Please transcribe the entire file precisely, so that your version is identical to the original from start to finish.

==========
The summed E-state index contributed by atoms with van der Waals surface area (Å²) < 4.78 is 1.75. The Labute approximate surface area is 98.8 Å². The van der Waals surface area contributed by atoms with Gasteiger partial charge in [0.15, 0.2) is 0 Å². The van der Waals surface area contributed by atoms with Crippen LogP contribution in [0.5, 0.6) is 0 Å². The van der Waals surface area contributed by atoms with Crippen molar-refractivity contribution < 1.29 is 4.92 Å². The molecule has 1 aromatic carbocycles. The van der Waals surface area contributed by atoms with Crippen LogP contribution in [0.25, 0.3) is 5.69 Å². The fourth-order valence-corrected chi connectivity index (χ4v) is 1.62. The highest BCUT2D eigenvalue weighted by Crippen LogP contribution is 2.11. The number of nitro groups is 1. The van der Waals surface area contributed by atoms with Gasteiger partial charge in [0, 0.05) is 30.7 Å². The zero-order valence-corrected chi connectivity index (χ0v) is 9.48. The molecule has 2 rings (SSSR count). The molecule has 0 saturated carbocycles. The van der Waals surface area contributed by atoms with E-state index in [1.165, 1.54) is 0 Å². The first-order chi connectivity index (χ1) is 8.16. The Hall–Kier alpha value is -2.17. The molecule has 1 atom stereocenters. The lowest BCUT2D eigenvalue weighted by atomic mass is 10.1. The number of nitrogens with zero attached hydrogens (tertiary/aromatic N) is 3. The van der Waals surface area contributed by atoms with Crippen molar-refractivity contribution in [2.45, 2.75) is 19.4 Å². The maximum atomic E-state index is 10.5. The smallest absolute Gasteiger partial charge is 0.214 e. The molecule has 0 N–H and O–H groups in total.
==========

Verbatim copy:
The summed E-state index contributed by atoms with van der Waals surface area (Å²) < 4.78 is 1.75. The Labute approximate surface area is 98.8 Å². The van der Waals surface area contributed by atoms with Gasteiger partial charge in [0.15, 0.2) is 0 Å². The van der Waals surface area contributed by atoms with Crippen LogP contribution in [0.5, 0.6) is 0 Å². The van der Waals surface area contributed by atoms with Crippen molar-refractivity contribution < 1.29 is 4.92 Å². The molecule has 1 aromatic carbocycles. The van der Waals surface area contributed by atoms with Crippen LogP contribution in [0.25, 0.3) is 5.69 Å². The fourth-order valence-corrected chi connectivity index (χ4v) is 1.62. The highest BCUT2D eigenvalue weighted by Crippen LogP contribution is 2.11. The number of nitro groups is 1. The van der Waals surface area contributed by atoms with Gasteiger partial charge in [0, 0.05) is 30.7 Å². The zero-order valence-corrected chi connectivity index (χ0v) is 9.48. The molecule has 2 rings (SSSR count). The molecule has 0 saturated carbocycles. The van der Waals surface area contributed by atoms with E-state index in [1.165, 1.54) is 0 Å². The first-order chi connectivity index (χ1) is 8.16. The Hall–Kier alpha value is -2.17. The molecule has 1 atom stereocenters. The lowest BCUT2D eigenvalue weighted by atomic mass is 10.1. The number of nitrogens with zero attached hydrogens (tertiary/aromatic N) is 3. The van der Waals surface area contributed by atoms with Crippen molar-refractivity contribution in [2.45, 2.75) is 19.4 Å². The maximum atomic E-state index is 10.5. The smallest absolute Gasteiger partial charge is 0.214 e. The molecule has 0 N–H and O–H groups in total.